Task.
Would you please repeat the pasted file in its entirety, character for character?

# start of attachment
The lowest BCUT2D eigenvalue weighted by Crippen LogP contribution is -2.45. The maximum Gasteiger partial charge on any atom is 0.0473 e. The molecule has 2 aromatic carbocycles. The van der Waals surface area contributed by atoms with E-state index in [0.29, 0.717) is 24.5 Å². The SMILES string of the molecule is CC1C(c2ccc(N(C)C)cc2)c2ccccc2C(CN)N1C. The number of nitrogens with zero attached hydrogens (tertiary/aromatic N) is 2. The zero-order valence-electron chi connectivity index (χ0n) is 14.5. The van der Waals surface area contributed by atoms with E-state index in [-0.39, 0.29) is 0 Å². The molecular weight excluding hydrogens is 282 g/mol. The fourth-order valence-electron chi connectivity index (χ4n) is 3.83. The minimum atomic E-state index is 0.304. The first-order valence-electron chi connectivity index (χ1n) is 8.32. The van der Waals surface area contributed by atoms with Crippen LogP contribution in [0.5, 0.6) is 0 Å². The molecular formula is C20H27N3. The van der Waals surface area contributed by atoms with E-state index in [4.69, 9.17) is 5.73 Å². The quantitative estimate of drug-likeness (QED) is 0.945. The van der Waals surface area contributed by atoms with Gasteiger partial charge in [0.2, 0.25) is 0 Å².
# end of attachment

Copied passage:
The lowest BCUT2D eigenvalue weighted by Crippen LogP contribution is -2.45. The maximum Gasteiger partial charge on any atom is 0.0473 e. The molecule has 2 aromatic carbocycles. The van der Waals surface area contributed by atoms with E-state index in [0.29, 0.717) is 24.5 Å². The SMILES string of the molecule is CC1C(c2ccc(N(C)C)cc2)c2ccccc2C(CN)N1C. The number of nitrogens with zero attached hydrogens (tertiary/aromatic N) is 2. The zero-order valence-electron chi connectivity index (χ0n) is 14.5. The van der Waals surface area contributed by atoms with E-state index in [-0.39, 0.29) is 0 Å². The molecular weight excluding hydrogens is 282 g/mol. The fourth-order valence-electron chi connectivity index (χ4n) is 3.83. The minimum atomic E-state index is 0.304. The first-order valence-electron chi connectivity index (χ1n) is 8.32. The van der Waals surface area contributed by atoms with Crippen LogP contribution in [0.5, 0.6) is 0 Å². The molecular formula is C20H27N3. The van der Waals surface area contributed by atoms with E-state index in [4.69, 9.17) is 5.73 Å². The quantitative estimate of drug-likeness (QED) is 0.945. The van der Waals surface area contributed by atoms with Gasteiger partial charge in [0.2, 0.25) is 0 Å².